Doctor of Philosophy in Genetics
University requirements for the Ph.D. degree are described in the "Graduate Degrees" section of this bulletin.
The Ph.D. program in the Department of Genetics offers graduate students the opportunity to pursue a discipline that encompasses both a set of tools and a coherent way of thinking about biology and medicine. All major areas of genetics are represented in the department, including human genetics (molecular identification of Mendelian traits and the pathophysiology of genetic disease, gene therapy, genetic epidemiology, analysis of complex traits, and human evolution), and application of model organisms such as bacteria, yeast, flies, worms, or mice to basic questions in biomedical research. The department is especially strong in genomic and bioinformatic approaches to genome biology and evolution, and includes several genome-scale databases such as the Saccharomyces Genome Database (SGD), the Stanford Microarray Database (SMD), and the Pharmacogenetics and Pharmacogenomics Knowledge Base (PharmGKB) and, administered through the Department of Biochemistry, the Stanford Genome Technology Center (SGTC).
Exposure to the intellectual scope of the department is provided by laboratory rotations, dissertation research, advanced courses in genetics and other areas of biomedical science, seminar series, journal clubs, and an annual three-day retreat of faculty, students, postdoctoral fellows, and staff scientists. Emphasis is placed on interactions and collaborations among students, postdoctoral students, and faculty within the department and throughout the campus.
During their first year, graduate students in the department take graduate courses and sample areas of research by doing rotations in three or four laboratories. At the end of the first three quarters, students may select a laboratory in which to do their dissertation research. While the dissertation research is generally performed in one laboratory, collaborative projects with more than one faculty member are encouraged. In addition to interacting with their faculty preceptor, graduate students receive advice regularly from other faculty members who serve as members of their dissertation committee. Study for the Ph.D. generally requires between four and five years of graduate work, most of which is focused on dissertation research.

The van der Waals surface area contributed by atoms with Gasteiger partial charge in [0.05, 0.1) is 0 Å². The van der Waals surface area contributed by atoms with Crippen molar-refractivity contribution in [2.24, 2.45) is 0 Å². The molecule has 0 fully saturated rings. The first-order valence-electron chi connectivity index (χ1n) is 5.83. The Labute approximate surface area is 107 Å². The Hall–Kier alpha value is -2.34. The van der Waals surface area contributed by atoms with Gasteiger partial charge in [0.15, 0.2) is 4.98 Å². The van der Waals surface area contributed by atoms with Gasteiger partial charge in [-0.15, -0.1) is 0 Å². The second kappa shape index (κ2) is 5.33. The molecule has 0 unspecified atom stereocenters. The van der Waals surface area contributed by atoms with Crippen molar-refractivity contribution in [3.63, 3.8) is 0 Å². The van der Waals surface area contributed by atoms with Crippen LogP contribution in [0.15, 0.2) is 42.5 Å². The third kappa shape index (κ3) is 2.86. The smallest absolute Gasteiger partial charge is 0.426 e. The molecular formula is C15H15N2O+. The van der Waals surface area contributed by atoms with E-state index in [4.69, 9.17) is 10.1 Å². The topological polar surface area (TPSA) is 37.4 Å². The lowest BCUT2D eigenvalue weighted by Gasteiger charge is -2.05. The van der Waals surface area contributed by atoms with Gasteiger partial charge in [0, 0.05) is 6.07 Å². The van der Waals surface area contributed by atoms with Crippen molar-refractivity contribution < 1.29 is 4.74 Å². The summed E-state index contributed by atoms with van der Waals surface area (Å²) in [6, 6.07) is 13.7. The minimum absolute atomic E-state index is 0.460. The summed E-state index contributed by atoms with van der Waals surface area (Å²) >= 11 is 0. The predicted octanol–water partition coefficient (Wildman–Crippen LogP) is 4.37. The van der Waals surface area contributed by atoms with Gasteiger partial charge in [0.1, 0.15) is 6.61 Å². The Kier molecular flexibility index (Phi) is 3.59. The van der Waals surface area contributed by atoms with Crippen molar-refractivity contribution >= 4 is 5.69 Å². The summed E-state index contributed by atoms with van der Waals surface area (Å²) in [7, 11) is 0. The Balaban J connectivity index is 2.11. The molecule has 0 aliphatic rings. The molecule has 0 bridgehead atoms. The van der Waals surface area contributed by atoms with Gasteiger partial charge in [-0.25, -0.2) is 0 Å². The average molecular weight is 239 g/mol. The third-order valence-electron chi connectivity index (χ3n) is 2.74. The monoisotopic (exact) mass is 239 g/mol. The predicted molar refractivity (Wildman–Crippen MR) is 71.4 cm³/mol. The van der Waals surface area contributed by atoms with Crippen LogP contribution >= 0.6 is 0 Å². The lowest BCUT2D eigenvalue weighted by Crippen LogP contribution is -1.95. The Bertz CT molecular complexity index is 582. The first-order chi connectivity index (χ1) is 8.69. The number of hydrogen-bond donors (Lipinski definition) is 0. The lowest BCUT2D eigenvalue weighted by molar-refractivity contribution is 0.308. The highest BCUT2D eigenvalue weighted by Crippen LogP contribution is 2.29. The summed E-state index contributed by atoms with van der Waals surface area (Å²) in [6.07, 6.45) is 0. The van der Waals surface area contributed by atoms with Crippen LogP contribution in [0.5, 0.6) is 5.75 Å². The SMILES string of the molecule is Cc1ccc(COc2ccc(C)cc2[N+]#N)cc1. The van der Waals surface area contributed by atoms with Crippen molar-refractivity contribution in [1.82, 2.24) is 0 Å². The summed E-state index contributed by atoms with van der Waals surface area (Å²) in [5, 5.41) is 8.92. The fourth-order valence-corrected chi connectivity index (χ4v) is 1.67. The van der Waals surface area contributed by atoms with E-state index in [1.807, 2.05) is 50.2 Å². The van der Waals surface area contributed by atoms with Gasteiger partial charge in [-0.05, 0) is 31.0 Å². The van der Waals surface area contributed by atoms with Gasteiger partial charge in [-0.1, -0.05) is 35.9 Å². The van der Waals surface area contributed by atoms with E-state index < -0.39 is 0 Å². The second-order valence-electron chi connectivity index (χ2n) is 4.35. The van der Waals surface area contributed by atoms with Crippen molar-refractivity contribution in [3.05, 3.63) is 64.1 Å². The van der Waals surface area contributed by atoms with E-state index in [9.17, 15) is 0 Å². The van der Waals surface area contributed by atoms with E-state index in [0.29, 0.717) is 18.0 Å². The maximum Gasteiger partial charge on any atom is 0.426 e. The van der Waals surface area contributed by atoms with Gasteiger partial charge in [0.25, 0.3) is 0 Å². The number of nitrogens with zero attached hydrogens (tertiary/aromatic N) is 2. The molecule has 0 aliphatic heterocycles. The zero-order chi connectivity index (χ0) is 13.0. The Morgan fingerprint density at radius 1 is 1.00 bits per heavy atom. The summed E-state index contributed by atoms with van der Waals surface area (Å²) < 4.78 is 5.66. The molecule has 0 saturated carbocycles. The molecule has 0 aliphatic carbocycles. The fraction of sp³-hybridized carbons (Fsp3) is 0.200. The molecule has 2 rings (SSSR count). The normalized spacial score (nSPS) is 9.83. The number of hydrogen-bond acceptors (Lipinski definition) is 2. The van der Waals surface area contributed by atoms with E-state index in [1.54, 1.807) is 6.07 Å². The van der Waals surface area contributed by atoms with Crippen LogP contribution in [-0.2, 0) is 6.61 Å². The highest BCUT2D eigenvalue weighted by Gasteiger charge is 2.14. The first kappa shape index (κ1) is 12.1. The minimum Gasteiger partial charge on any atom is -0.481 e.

Students are generally enrolled in the program to receive the Ph.D. degree, although a limited number of M.D. candidates can combine research training in genetics with their medical studies. Ph.D. candidates who have passed the qualifying exam in the second year can opt to receive the M.S. as a terminal degree.
There are opportunities for graduate students to teach in graduate-level and professional-school courses. In addition, students have the opportunity to participate in educational outreach activities coordinated by the department, which include opportunities to interact with secondary school students and teachers, lay groups, and local science museums.
Students who have recently received a bachelor's, master's, M.D., or Ph.D. degree in related fields may apply for graduate study. Prospective students must have a background in biology, mathematics, physics, and chemistry. Decisions for admission are based on comparison of the relative merits of all the candidates' academic abilities and potential for research and the department's interest in promoting a diverse learning environment. Interviews take place in late February or early March and successful applicants are offered admission by early spring. Students who wish to pursue a combined M.D./Ph.D. degree are considered for admission into the graduate program in the department after they have been admitted to the M.D. program in the School of Medicine.
Students begin graduate studies in Autumn Quarter. Prospective students are encouraged to start the application process early to ensure that they are able to submit a complete application by the December deadline. All students accepted into the Ph.D. program in the Department of Genetics are provided with full tuition and a stipend. Two training grants from the National Institutes of Health provide major support for the graduate training program in the department. Other student support is provided by departmental funds and from research grants, both federal and private, of the faculty. In addition, a number of graduate students are funded by fellowships, including those from the National Science Foundation and the Stanford Graduate Fellows program.